It’s a special time in the evolutionary history of computing. Oft-used terms like big data, machine learning, and artificial intelligence have become popular descriptors of a broader underlying shift in information processing. While traditional rules-based computing isn’t going anywhere, a new computing paradigm is emerging around probabilistic inference, where digital reasoning is learned from sample data rather than hardcoded with boolean logic. This shift is so significant that a new computing stack is forming around it with emphasis on data engineering, algorithm development, and even novel hardware designs optimized for parallel computing workloads, both within data centers and at endpoints.
The following problems appeared in the programming assignments in the coursera course Applied Social Network Analysis in Python. The descriptions of the problems are taken from the assignments. The analysis is done using NetworkX.
Our recent Instacart Market Basket Analysis competition challenged Kagglers to predict which grocery products an Instacart consumer will purchase again and when. Imagine, for example, having milk ready to be added to your cart right when you run out, or knowing that it’s time to stock up again on your favorite ice cream. This focus on understanding temporal behavior patterns makes the problem fairly different from standard item recommendation, where user needs and preferences are often assumed to be relatively constant across short windows of time. Whereas Netflix might be fine assuming you want to watch another movie similar to the one you just watched, it’s less clear that you’ll want to reorder a fresh batch of almond butter or toilet paper if you bought them yesterday. We interviewed Kazuki Onodera (aka ONODERA on Kaggle), a data scientist at Yahoo! JAPAN, to understand how he used complex feature engineering, gradient boosted tree models, and special modeling of the competition’s F1 evaluation metric to win 2nd place.
Handling missing values is one of the worst nightmares a data analyst dreams of. In situations, a wise analyst ‘imputes’ the missing values instead of dropping them from the data.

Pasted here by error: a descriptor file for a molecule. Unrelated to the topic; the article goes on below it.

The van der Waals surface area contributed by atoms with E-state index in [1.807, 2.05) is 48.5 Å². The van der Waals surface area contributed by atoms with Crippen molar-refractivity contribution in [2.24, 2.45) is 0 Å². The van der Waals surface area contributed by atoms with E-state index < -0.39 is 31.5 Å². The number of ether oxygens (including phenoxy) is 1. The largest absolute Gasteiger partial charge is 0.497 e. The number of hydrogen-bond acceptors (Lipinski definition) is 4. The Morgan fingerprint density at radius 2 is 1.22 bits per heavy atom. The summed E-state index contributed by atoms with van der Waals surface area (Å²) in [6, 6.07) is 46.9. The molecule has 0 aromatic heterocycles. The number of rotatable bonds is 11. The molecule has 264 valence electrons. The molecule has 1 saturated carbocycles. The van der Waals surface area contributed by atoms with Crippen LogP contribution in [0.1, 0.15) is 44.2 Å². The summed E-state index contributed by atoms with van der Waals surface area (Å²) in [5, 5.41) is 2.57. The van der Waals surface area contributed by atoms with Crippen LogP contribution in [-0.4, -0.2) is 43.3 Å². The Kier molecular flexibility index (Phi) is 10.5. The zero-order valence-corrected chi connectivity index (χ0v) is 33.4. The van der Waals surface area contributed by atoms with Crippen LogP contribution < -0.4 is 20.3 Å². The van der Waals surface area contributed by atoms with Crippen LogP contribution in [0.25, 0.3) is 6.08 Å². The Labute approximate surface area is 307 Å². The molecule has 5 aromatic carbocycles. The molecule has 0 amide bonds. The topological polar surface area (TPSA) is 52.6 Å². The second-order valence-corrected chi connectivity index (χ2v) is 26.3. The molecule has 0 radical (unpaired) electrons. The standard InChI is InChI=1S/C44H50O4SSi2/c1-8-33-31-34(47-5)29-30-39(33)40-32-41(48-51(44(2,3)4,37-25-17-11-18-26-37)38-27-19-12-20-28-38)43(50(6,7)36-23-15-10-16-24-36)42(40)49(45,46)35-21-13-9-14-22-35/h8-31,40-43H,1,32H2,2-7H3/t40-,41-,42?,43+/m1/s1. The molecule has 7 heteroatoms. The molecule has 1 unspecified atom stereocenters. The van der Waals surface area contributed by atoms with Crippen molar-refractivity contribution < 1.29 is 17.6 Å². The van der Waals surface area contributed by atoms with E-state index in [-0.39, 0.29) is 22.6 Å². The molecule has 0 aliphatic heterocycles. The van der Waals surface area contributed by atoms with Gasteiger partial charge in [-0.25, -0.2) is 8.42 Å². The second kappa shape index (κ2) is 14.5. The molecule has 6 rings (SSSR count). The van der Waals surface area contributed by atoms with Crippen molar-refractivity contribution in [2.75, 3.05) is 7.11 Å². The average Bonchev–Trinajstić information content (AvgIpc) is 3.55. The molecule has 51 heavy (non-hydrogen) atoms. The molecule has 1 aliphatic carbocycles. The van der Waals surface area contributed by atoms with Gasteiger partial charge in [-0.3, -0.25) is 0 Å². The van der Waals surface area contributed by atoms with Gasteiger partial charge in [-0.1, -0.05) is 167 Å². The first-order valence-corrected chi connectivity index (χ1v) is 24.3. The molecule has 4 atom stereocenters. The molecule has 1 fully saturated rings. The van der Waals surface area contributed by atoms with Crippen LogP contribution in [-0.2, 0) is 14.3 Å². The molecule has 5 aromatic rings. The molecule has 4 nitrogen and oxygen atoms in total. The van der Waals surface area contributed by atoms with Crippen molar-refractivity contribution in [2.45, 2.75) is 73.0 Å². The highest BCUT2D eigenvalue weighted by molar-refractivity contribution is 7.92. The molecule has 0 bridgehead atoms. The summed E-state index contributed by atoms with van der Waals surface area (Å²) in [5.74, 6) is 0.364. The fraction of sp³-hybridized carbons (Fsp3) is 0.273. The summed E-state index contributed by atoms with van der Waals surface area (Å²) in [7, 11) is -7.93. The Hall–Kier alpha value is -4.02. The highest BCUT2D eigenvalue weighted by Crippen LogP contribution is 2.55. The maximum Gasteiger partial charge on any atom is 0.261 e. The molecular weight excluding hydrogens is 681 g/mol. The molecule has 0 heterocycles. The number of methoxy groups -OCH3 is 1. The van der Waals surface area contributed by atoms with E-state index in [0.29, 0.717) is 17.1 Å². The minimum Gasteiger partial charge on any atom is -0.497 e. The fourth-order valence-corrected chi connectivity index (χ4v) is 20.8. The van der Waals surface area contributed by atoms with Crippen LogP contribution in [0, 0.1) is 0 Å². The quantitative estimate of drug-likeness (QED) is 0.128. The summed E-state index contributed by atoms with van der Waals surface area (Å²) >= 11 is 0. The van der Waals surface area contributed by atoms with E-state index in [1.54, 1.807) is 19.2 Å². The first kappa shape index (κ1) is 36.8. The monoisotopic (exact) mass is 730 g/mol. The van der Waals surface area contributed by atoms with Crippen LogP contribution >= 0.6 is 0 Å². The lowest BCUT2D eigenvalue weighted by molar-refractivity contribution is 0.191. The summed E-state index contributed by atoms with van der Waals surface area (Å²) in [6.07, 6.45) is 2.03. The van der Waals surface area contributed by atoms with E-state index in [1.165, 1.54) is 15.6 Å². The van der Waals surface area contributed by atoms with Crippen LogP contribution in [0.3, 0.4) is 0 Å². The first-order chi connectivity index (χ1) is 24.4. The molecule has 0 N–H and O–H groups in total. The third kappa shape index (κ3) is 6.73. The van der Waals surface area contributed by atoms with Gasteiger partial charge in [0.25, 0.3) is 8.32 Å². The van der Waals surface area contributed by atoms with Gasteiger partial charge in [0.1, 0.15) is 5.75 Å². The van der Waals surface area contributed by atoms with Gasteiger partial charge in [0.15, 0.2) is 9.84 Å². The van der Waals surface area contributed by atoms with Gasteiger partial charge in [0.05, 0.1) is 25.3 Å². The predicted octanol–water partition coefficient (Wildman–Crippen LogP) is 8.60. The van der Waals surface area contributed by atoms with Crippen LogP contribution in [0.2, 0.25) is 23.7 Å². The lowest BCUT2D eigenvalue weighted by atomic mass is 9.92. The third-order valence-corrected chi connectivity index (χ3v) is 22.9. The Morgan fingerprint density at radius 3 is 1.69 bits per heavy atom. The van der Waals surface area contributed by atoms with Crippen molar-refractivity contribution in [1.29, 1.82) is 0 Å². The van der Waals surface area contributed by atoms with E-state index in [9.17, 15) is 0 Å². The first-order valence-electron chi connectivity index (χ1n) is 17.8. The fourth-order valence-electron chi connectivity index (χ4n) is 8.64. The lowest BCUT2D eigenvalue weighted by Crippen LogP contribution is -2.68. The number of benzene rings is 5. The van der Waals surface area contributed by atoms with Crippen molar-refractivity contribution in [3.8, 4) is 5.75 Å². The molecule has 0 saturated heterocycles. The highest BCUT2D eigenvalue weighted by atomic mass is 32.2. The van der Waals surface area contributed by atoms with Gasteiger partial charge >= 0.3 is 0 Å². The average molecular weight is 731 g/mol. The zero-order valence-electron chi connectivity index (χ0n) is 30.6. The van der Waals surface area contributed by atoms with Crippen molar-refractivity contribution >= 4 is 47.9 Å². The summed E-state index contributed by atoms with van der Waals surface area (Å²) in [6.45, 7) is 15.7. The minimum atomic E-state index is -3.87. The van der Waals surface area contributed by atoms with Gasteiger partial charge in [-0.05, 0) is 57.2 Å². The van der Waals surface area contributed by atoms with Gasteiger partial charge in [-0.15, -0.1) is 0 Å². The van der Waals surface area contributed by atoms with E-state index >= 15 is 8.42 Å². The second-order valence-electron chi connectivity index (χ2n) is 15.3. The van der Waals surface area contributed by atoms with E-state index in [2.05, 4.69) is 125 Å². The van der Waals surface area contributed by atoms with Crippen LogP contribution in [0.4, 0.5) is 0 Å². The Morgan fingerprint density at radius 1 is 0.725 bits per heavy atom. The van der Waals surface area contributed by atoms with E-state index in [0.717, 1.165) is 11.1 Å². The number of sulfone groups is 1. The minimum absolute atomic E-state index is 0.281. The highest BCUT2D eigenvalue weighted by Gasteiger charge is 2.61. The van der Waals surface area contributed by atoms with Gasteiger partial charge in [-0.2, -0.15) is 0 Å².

Michael Jordan discusses recent results in gradient-based optimization for large-scale data analysis.
The disastrous impact of recent hurricanes, Harvey and Irma, generated a large influx of data within the online community. I was curious about the history of hurricanes and tropical storms so I found a data set on data.world and started some basic Exploratory data analysis (EDA). EDA is crucial to starting any project. Through EDA you can start to identify errors & inconsistencies in your data, find interesting patterns, see correlations and start to develop hypotheses to test. For most people, basic spreadsheets and charts are handy and provide a great place to start. They are an easy-to-use method to manipulate and visualize your data quickly. Data scientists may cringe at the idea of using a graphical user interface (GUI) to kick-off the EDA process but those tools are very effective and efficient when used properly. However, if you’re reading this, you’re probably trying to take EDA to the next level. The best way to learn is to get your hands dirty, let’s get started.
t-SNE is a very powerful technique that can be used for visualising (looking for patterns) in multi-dimensional data. Great things have been said about this technique. In this blog post I did a few experiments with t-SNE in R to learn about this technique and its uses. Its power to visualise complex multi-dimensional data is apparent, as well as its ability to cluster data in an unsupervised way. What’s more, it is also quite clear that t-SNE can aid machine learning algorithms when it comes to prediction and classification. But the inclusion of t-SNE in machine learning algorithms and ensembles has to be ‘crafted’ carefully, since t-SNE was not originally intended for this purpose. All in all, t-SNE is a powerful technique that merits due attention.
This collection of data science cheat sheets is not a cheat sheet dump, but a curated list of reference materials spanning a number of disciplines and tools.